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June 28, 1934 – September 1, 2016 Knowles Dougherty Remembered

A Love Letter BY ROBERT ALBEE

I doubt that many Alley readers have been actually invited to a funeral or a memorial by the deceased… That’s kind of what happened to many of us, who attended a huge September 17th gathering to honor and remember Knowles Dougherty at the Guild Hall of the Plymouth Congregational Church in Minneapolis. He wrote: “This happening will take place whether I am able to make it or not.” (He passed two weeks before on September 1st.)What an honor and joy it has been to share the same neighborhood street— just a block down from Knowles Dougherty! At age 82, he planned a Thanks To You party to invite all those he had known and even grown up with, to one-last-shindig!

We were greeted with a wide range of musical offerings ranging from Sara Olsen’s taiko drumming, to choral numbers by duets, quartets, and sextets— all accompanied by “heavy hors d’oeuvres”. And then, we were offered gifts including many books Knowles published about cross-country and running, as well as neatly-tied stacks of Provoking Thoughts, his periodical magazine “devoted to the thinker in all of us,” for which he had served as editor some years past.

This was a guy who grew up in Austin from a family connected to Hormel and showed great skills in both track and field and the glee club at Austin High. Some years before the Peace Corps was even invented, Knowles served in Guatemala, Mexico and El Salvador with the American Friends Service Committee after graduating from Swarthmore College. He got a Master’s in Math from UW-Madison and a Doctorate of Education from Harvard, but most knew him simply as a man of many ideas and one constantly on the move to make the world better. Little did many of us know that he promoted a “farmers market” back in 1977 and he founded the Warehouse Cooperative School an alternative K-12 (serving special-needs kids) in Boston after finishing school at Harvard.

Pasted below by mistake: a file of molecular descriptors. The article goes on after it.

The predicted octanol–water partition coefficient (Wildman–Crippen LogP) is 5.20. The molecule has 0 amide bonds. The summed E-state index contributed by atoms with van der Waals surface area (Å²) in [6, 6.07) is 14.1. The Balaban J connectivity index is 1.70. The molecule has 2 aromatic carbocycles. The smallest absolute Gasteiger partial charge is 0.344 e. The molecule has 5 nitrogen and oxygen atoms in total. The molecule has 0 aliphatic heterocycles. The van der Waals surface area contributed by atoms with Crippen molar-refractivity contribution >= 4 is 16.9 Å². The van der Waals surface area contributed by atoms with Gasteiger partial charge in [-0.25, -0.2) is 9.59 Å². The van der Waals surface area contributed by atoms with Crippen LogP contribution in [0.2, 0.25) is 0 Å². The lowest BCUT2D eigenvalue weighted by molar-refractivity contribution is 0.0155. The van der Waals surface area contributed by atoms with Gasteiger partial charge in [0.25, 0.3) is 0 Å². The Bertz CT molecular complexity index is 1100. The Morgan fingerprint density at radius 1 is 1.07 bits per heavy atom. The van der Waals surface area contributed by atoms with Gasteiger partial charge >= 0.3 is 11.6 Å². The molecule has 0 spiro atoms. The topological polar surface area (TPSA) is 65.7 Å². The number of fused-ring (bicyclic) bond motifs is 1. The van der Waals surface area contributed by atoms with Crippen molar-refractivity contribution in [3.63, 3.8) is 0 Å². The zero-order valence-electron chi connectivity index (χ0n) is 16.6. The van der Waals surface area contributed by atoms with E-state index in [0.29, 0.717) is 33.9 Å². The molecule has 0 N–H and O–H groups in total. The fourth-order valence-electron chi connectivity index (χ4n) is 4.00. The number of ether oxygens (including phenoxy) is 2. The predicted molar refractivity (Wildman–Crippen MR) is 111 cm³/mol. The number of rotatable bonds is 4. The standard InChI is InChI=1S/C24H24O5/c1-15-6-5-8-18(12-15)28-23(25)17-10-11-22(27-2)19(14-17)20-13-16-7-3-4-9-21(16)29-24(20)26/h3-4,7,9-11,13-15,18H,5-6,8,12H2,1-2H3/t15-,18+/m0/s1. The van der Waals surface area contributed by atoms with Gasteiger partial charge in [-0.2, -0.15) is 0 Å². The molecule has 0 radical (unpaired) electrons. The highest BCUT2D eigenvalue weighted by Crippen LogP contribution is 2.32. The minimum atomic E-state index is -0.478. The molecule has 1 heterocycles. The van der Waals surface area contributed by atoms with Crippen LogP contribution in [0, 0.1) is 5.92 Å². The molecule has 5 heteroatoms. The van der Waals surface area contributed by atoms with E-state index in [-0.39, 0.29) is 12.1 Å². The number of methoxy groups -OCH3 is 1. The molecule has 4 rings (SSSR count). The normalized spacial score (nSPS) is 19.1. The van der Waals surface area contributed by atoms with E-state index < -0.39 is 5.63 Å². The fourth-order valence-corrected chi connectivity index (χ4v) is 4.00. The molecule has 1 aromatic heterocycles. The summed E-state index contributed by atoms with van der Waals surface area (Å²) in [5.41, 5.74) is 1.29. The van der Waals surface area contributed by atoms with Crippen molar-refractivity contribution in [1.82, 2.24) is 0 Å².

I first met Knowles as he went up and down our street by his apartment building picking up litter that constantly blows in from the shopping center across the street. (He would do the same as he walked down Franklin to his church on Sundays). We became good friends and occasionally accompany Knowles and his newly re-married wife (Veryl Andre) for an evening of movies and dinner. We all shared a great Turkey travel experience where Veryl’s son worked annually on an archeological “dig” —and we, a small group tour with extended family members. This love of Turkey led us to the wonderful Black Sea Restaurant in St. Paul to enjoy great Mediterranean cuisine!

Years later, I interviewed his Latino tenants in his five unit building for a neighborhood study and it was clear that they all thought Knowles was the best landlord in the world. In fact he spent the last year finishing up many building improvements that made life better for his tenants. He participated in the Franklin Area Business Association and held a periodic discussion forum at the Franklin Branch Library to pursue alternative ideas in education and learning. He always though of others!

We are grateful that his daughter, Elizabeth Kelly, will be continuing to manage his rental property in Ventura Village! Veryl Adre will be soon moving into a more physically-accessible apartment in a nearby neighborhood. We all will miss her great charm and intellect! Our neighborhood will now be dropping quite a few points in IQ with Knowles and Veryl’s absence.

A Love Letter by Robert Albee

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